Dining in the Dark

Sight. Something I personally feel we take for granted at times. My perspective of the gift of sight had altered dramatically within a o...

Sight. Something I personally feel we take for granted at times. My perspective of the gift of sight had altered dramatically within a one-and-a-half hour time frame.

I had just experienced probably the most amazing dinner; and that in itself is an understatement. Located in the heart of Kuala Lumpur, Dining in the Dark transcends the boundaries of a normal fine dining experience. 

From the moment we entered the restaurant, we were greeted with quaint hallways and a peaceful ambience. The staff were warm and hospitable as they guided as through a debrief of what we signed up for, and also, to initiate some sort of 'ice-breaker' activities. However, these activities challenged our sense of taste, touch, and smell. We were given three tasks:

1. Figure out the four ingredients used in the complimentary drink we were given [TASTE]
2. Finding at least two paper clips in a container of rice whilst blindfolded [TOUCH]
3. Recall what smell the candles lighted up along the hallways gave off [SMELL]

If we didn't have to figure out the ingredients that composed our drink, we would have finished the drink in a few gulps because it tasted so good and refreshing. The blindfold paperclip challenge brought about laughter and also gave us a taste of relying on your other senses once sight had been eradicated, something we would be doing for the next hour and a half over dinner in a complete, pitch-black room.

And so, the wait was over. All belongings and devices had to be put into a locker to avoid any light being emitted whilst inside the room as other customers were dining in there too. We were introduced to our guide for the night, a sweet lady called Evelyn who in fact, is blind. All the guides employed by Dining in the Dark are blind people who are trained to take care of the customers, act as a waitress, be their human torch to guide us to where we need to be or need to go. Once the door shut, it was complete darkness. It felt like I was in a waking sleep, because I could not even see my hand if I waved it in front of my face. We had to hold the shoulders of the person in front of us, with the guide at the front, to lead us to our table and seats. Once that was sorted, we awaited the start of our four course meal.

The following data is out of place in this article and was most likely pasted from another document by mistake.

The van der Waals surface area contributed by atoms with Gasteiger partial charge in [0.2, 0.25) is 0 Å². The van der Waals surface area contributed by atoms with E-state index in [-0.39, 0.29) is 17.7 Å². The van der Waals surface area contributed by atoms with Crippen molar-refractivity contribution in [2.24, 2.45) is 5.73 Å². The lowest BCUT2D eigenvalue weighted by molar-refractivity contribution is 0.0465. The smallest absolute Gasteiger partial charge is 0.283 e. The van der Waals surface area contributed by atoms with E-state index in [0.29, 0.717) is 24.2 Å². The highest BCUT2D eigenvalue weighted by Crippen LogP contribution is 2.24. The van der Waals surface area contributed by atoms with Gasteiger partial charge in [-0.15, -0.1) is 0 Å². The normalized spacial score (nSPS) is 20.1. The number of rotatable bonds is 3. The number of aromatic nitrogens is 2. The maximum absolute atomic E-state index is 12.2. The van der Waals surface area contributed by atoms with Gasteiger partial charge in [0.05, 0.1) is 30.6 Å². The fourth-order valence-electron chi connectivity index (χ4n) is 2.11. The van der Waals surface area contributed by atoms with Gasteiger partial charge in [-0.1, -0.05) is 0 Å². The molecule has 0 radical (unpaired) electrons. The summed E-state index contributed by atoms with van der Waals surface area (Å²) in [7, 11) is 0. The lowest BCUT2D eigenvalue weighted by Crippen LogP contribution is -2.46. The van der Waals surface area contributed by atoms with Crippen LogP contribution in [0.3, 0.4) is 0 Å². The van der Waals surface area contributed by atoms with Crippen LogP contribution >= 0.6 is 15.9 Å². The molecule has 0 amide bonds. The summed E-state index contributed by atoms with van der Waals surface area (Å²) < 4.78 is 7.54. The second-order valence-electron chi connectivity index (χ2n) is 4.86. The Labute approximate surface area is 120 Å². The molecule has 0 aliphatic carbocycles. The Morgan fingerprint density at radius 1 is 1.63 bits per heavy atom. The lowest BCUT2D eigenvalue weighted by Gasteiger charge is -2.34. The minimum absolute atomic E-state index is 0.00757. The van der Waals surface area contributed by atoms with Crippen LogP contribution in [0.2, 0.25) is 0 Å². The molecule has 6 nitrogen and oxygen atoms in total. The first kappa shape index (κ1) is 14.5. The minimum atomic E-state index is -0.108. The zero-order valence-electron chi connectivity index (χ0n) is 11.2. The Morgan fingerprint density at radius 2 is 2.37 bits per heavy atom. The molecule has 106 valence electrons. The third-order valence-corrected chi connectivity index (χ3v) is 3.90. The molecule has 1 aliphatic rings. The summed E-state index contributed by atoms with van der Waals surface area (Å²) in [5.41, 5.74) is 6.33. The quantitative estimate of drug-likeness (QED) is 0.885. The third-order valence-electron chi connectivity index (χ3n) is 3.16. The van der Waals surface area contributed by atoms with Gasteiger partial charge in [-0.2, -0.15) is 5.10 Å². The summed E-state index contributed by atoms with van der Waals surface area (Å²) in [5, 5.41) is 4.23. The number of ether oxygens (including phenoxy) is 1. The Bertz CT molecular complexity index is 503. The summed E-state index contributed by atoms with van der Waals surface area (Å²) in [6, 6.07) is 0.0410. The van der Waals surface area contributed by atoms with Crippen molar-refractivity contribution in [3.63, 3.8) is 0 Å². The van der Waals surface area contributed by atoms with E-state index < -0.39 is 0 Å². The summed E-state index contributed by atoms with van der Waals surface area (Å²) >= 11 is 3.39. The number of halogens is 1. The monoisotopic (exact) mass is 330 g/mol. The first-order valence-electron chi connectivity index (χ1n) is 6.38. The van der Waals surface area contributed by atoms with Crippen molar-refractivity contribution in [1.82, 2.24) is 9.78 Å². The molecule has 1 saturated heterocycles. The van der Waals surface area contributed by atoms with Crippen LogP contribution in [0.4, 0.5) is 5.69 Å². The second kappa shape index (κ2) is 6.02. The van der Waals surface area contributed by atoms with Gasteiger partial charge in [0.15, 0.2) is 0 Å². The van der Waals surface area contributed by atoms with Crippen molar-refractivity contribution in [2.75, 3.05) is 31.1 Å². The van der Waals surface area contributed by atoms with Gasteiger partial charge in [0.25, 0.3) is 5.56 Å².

Our guide gave us a brief overview of the layout of our table, indicating where our cutlery, napkin and coaster was. She served us our drinks, and our appetiser to kick to things off. The appetiser consisted of four small bowls placed on a bento box like where each bowl fit into a specific spot on the tray, making it easier for us to feel around. As the rest of the courses came about, our sense of taste, touch, and smell enabled us to carry out discussions about what we think each dish was, followed by reactions to each dish, as well as some scissors paper rock in between each course. The best part is that you can use your fingers to feel the texture of the food, no one can see your table manners in total darkness! The night went by fast, and our final course had been devoured. The reliance of our guide was needed once again to exit the room and have our eyes exposed to light. 

It took us awhile for our eyes to adjust to the dimly lit reception area of the restaurant as any form of light or brightness was a stark contrast to the pitch-black room. We were given the menu of the dishes we were served, and there were exclamations of realisation but also joy when we had guessed certain foods right. 

One of the highlights of the night was the chat with the manager of the restaurant, where he shared the efforts gone into making a room totally black and sound proof, as well as the inspiration behind setting up Dining in the Dark. What he said was really enlightening. Giving blind people an opportunity to do something with something they lack, is truly such an amazing perspective to undertake. Being completely reliant on a blind person who is trained to cope with pitch-black darkness gives them a sense of self-worth and fulfilment, and allows us to appreciate our sense of sight God so graciously gave us. He also shared how when he sees couples or groups having dinner, he realises that this generation has been taken over by gadgets. Constant checking of messages, unnecessarily using your phone instead of sustaining conversations over dinner, all contribute to one of the aims of Dining in the Dark. So create conversations, share your experiences and moments, relive what life was like before technology took over.

50, Changkat Bukit Bintang, Bukit Bintang, 
50200 Kuala Lumpur
Wilayah Persekutuan Kuala Lumpur, Malaysia

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